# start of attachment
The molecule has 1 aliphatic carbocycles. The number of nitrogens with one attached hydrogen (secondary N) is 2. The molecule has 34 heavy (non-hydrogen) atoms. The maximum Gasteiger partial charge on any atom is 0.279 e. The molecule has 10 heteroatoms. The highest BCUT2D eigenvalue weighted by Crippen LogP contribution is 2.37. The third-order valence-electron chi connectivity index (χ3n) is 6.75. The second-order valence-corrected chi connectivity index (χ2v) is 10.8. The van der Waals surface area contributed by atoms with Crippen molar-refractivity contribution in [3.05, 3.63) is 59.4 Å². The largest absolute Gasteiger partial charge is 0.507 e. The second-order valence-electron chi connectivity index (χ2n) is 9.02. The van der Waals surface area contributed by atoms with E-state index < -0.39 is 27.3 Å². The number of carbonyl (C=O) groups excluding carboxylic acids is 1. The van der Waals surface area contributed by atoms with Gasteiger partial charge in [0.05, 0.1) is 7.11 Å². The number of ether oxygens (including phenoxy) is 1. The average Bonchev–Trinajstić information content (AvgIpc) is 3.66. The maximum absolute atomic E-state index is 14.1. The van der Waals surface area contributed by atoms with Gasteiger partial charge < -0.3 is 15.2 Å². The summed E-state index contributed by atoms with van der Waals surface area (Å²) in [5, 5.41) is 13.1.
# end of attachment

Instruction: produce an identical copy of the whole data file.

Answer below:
The molecule has 1 aliphatic carbocycles. The number of nitrogens with one attached hydrogen (secondary N) is 2. The molecule has 34 heavy (non-hydrogen) atoms. The maximum Gasteiger partial charge on any atom is 0.279 e. The molecule has 10 heteroatoms. The highest BCUT2D eigenvalue weighted by Crippen LogP contribution is 2.37. The third-order valence-electron chi connectivity index (χ3n) is 6.75. The second-order valence-corrected chi connectivity index (χ2v) is 10.8. The van der Waals surface area contributed by atoms with Crippen molar-refractivity contribution in [3.05, 3.63) is 59.4 Å². The largest absolute Gasteiger partial charge is 0.507 e. The second-order valence-electron chi connectivity index (χ2n) is 9.02. The van der Waals surface area contributed by atoms with E-state index < -0.39 is 27.3 Å². The number of carbonyl (C=O) groups excluding carboxylic acids is 1. The van der Waals surface area contributed by atoms with Gasteiger partial charge in [0.05, 0.1) is 7.11 Å². The number of ether oxygens (including phenoxy) is 1. The average Bonchev–Trinajstić information content (AvgIpc) is 3.66. The maximum absolute atomic E-state index is 14.1. The van der Waals surface area contributed by atoms with Gasteiger partial charge < -0.3 is 15.2 Å². The summed E-state index contributed by atoms with van der Waals surface area (Å²) in [5, 5.41) is 13.1.